British police arrested convicted sex offender and former pop star Gary Glitter on Sunday as part of an investigation into allegations of child sex abuse by the late BBC presenter Jimmy Savile, media said.
Glitter was released on bail some 10 hours later. But the arrest -- the first to be reported in the case -- widened a scandal that has already damaged the reputation of the publicly-funded BBC and the legacy of Savile, a former DJ who was one of the broadcaster's top show hosts and a prolific charity fundraiser.
The head of the BBC's governing body said on Sunday the broadcaster's reputation was on the line, and promised to get to the bottom of the scandal.
A police statement said a man in his 60s had been picked up just after 7 am on suspicion of sexual offenses in the investigation termed "Savile and others". The statement did not name the man and a spokesman declined further comment.
The BBC and Sky News identified the man picked up from his London home as Glitter, a 68-year-old who was popular as a glam-rock singer in the 1970s.
Footage on both broadcasters showed Glitter, who was wearing a hat and sunglasses and was not handcuffed, leaving an apartment in central London and being driven away. Hours later, television showed investigators carrying large black bags as they left the house.
Glitter was held by police for about 10 hours. He was seen leaving a police station in central London and, minutes later, return to his apartment, where he dodged questions by scores of waiting reporters and cameramen.
Police later said the man was "bailed to return to the police station in mid-December 2012, pending further inquiries".
Glitter, born Paul Gadd, shot to fame in the early 1970s with the hit "Rock and Roll", trademark figure-hugging shiny silver all-in-one suits, platform shoes and large black hair.
Glitter served two months was jail in Britain in 1999 for possession of child pornography. He then moved to Cambodia, but was deported in 2002 due to suspected sex offences.
In 2006, a Vietnamese court convicted him of committing obscene acts with two girls aged 10 and 11 and sentenced him to four years in jail. On his release he returned to Britain.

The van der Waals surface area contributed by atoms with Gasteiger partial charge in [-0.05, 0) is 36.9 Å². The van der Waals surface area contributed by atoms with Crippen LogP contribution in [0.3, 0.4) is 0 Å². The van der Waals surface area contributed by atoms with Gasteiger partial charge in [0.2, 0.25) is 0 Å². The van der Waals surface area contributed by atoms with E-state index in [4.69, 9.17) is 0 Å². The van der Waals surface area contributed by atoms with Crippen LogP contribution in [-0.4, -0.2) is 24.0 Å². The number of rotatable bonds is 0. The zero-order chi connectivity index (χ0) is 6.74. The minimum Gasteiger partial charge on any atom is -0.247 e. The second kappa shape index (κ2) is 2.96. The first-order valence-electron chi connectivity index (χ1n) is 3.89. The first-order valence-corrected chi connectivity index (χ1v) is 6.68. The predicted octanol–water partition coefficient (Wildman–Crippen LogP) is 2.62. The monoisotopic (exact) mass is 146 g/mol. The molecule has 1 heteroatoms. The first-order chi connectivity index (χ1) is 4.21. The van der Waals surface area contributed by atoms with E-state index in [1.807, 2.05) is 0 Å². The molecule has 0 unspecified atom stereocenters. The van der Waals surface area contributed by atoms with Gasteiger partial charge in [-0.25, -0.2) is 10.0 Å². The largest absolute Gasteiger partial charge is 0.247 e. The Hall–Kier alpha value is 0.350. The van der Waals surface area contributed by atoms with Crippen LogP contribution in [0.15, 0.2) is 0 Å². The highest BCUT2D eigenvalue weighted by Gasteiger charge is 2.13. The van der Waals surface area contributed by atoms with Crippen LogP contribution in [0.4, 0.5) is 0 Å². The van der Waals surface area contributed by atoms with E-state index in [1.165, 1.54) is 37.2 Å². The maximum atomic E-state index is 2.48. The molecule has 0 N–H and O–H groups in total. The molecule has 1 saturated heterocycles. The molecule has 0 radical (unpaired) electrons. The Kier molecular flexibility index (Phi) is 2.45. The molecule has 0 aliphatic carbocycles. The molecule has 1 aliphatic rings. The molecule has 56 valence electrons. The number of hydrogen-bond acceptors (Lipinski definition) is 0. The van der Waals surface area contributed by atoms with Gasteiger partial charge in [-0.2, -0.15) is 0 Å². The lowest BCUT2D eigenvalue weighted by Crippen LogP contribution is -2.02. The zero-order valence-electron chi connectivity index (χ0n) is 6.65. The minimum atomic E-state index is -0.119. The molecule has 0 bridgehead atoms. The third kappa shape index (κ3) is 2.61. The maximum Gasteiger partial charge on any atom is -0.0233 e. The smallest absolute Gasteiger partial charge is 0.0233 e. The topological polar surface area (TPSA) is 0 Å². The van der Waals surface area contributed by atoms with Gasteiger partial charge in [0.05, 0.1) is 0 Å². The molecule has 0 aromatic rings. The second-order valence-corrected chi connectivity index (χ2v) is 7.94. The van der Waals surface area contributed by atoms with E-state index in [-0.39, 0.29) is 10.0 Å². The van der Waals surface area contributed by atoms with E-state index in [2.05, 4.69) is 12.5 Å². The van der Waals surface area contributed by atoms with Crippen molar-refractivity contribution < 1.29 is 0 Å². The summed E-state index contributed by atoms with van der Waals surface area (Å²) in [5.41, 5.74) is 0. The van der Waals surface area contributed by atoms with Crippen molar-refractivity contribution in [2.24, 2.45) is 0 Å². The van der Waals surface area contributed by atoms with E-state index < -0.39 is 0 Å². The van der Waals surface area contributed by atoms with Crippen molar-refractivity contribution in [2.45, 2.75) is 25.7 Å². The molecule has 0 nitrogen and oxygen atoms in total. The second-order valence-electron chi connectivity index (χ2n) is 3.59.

Allegations that Savile sexually abused young girls for decades first emerged in an expose on the British TV channel ITV. Since then, police say some 300 victims had come forward.
Victims' allegations broadcast by ITV include claims from one woman that she had seen Glitter having sex with an underage girl in Savile's BBC dressing room while Savile abused another girl. Glitter has denied the claim, according to the BBC.
With the scandal widening, public outrage has increased. A cottage in the Scottish Highlands that belonged to Savile was vandalised overnight, with abusive slogans painted on its walls, local police said.
The scandal has raised troubling questions about the BBC's management and its past workplace culture. Revelations that an investigation by Newsnight, the BBC's flagship TV news show, was shelved last December led to claims bosses at the broadcaster knew about the allegations but kept quiet.
"Can it really be the case that no one knew what he was doing? Did some turn a blind eye to criminality?" asked Chris Patten, chairman of the BBC Trust which oversees the broadcaster, writing in the Mail on Sunday.
The Sunday Times said the office of former BBC director Mark Thompson was alerted about the allegations twice, in May and September. Thompson is poised to take over as chief executive of the New York Times, and the Sunday Times quoted his spokesman as saying Thompson had not been told about the allegations on either occasion.
Thompson has told Reuters that he did not know about the nature of the investigation by the Newsnight programme into Savile, and had no involvement in the decision to axe the report.
The BBC said on its website on Sunday that "Thompson has said the first time he had been made aware of claims that Savile had committed serious crimes and that some had taken place while the entertainer was working at the BBC was after he stepped down as director general".
The broadcaster has announced two investigations as a result of the scandal, and Patten promised full cooperation.
"The BBC's reputation is on the line," he wrote. "The BBC must tell the truth and face up to the truth about itself, however terrible."
When Savile died in October last year aged 84, his gold coffin went on public display and he was lauded as a "national treasure" who had raised millions of pounds for good causes.
A year later, police describe him as "undoubtedly" one of Britain's most prolific sex offenders, and the Vatican said a papal knighthood given to Savile decades ago for his charity work "should not have been bestowed".
Savile's family said it was in despair over the allegations and offered its "deepest sympathy" to abuse victims. It also said it had decided to remove the headstone on Savile's grave and destroy it to avoid it becoming a target for vandals.
Justice Secretary Chris Grayling on Sunday rejected a call by the deputy leader of the opposition Labour party for an independent, over-arching inquiry, arguing that such a process risked taking much longer to get to the truth.
Grayling told the BBC that efforts should focus on finding anyone involved in abuse alongside Savile and bringing them to justice.